A coalition of Egyptian parliamentarians will submit a request for constitutional amendments providing for a second chamber of parliament and the appointment of one or more deputy presidents, state news agency MENA reported on Saturday.
The move follows a separate attempt by a group of ordinary Egyptians to change presidential term limits in the constitution, which was adopted in 2014 after the military overthrew Egypt’s first democratically elected President Mohamed Morsi.
His government has been widely criticized by rights groups over the repression of dissidents.
Egypt is slowly recovering from a deep economic crisis that has seen the value of its currency plummet and state subsidies slashed.
Speculation has been rife that the authorities will seek changes to the constitution, which limits a president to two four-year terms in office, since Abdel Fattah al-Sisi’s re-election in March in a vote against a marginal opponent.
The lawmakers’ proposed amendments will be presented to parliament speaker Ali Abdelaal today Sunday. Any changes need approval by two-thirds of parliament members, followed by a referendum.
MENA said the lawmakers’ proposed changes include restoring the Shura Council, an upper chamber that operated alongside the current 596-member House of Representatives, previously known as the People’s Assembly, until it was canceled in 2014; and the appointment of one deputy or more for the president.
The proposed amendments also include a quota guaranteeing women at least 25 percent of parliament seats, as well as “adequate representation” for youth, farmers, workers and the country’s Christian minority.
There was no word on any proposed changes to the limit on presidential terms, but the head of the “Support Egypt” coalition, which is spearheading the amendments, Abdel-Hadi al-Qassabi, said that parliament members were entitled to present a request to amend any article in the constitution.
Qassabi said that Article 226 of the constitution allows the president and a fifth of parliament members to propose an amendment to any article of the constitution.
MENA said in December that an Egyptian court had scheduled hearings on a petition by a number of Egyptian citizens demanding that the parliament speaker take steps to introduce constitutional changes that would allow Sisi to seek re-election after his second term in office expires.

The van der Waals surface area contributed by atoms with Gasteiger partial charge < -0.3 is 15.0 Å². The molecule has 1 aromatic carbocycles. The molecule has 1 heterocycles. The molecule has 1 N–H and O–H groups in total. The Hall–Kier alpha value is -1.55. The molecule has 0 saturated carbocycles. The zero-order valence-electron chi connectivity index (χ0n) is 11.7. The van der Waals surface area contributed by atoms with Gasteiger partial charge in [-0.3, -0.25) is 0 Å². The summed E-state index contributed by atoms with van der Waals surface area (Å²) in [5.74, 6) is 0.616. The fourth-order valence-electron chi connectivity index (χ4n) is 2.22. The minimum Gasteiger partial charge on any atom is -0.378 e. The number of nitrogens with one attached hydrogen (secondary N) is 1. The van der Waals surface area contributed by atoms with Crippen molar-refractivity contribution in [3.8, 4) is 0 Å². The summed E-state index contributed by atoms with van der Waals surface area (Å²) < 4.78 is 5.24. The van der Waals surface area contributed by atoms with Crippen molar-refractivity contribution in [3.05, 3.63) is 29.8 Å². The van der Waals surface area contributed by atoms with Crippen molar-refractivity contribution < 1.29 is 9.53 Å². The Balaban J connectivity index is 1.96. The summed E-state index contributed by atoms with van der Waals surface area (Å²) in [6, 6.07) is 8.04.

The petitioners argue that Article 140 of the constitution, which sets the term limits, is “unfair to the great Egyptian people” and that eight years gives a president little time to deal with the economic and security challenges facing the country.
It is worth to mention that in November 2017, even before he was re-elected, al-Sisi told American news network CNBC he would not seek a third term in office.
But after his slide victory in the March 2018 polls, the question has gradually returned to public debate.
The presidential election featured only one other candidate – himself an ardent Sisi supporter – after all serious opposition contenders halted their campaigns in January 2018.
The main challenger was arrested and his campaign manager beaten up, while other presidential hopefuls pulled out, citing intimidation.
Mohammad Fuad, and MP with the Wafd party close to the government, said that “the whole of Egypt was talking about (Rizk’s) article last night”.
“This issue has been under discussion everywhere in Egypt, not just in parliament, for some time,” he said, adding that a potential parliamentary debate on the issue had not been initiated by the government.
In the current context of Egyptian politics, there was little surprise that the debate was taking place, Fuad said.
“People have been expecting a constitutional amendment on extending presidential terms, because every time the debate turns to the end of (Sisi’s) second term, the question is: who is the alternative? That causes panic,” he said.
Mustafa Kamal al-Sayed, a political science professor at Cairo University, said Rizk “did not express a personal point of view, but revealed trends within government institutions”.
He said Sisi “does not want to step down from power while he is alive… he fears that he could be held to account if he leaves his post”.
HA Hellyer, a senior fellow at the Atlantic Council and the Royal United Services Institute in London, said that “every indication from the last few years indicates that amending the constitution is of foremost importance”.
“Otherwise we would not have seen all these trial balloons in the media, and we would have seen indications of successors that are being groomed,” he said.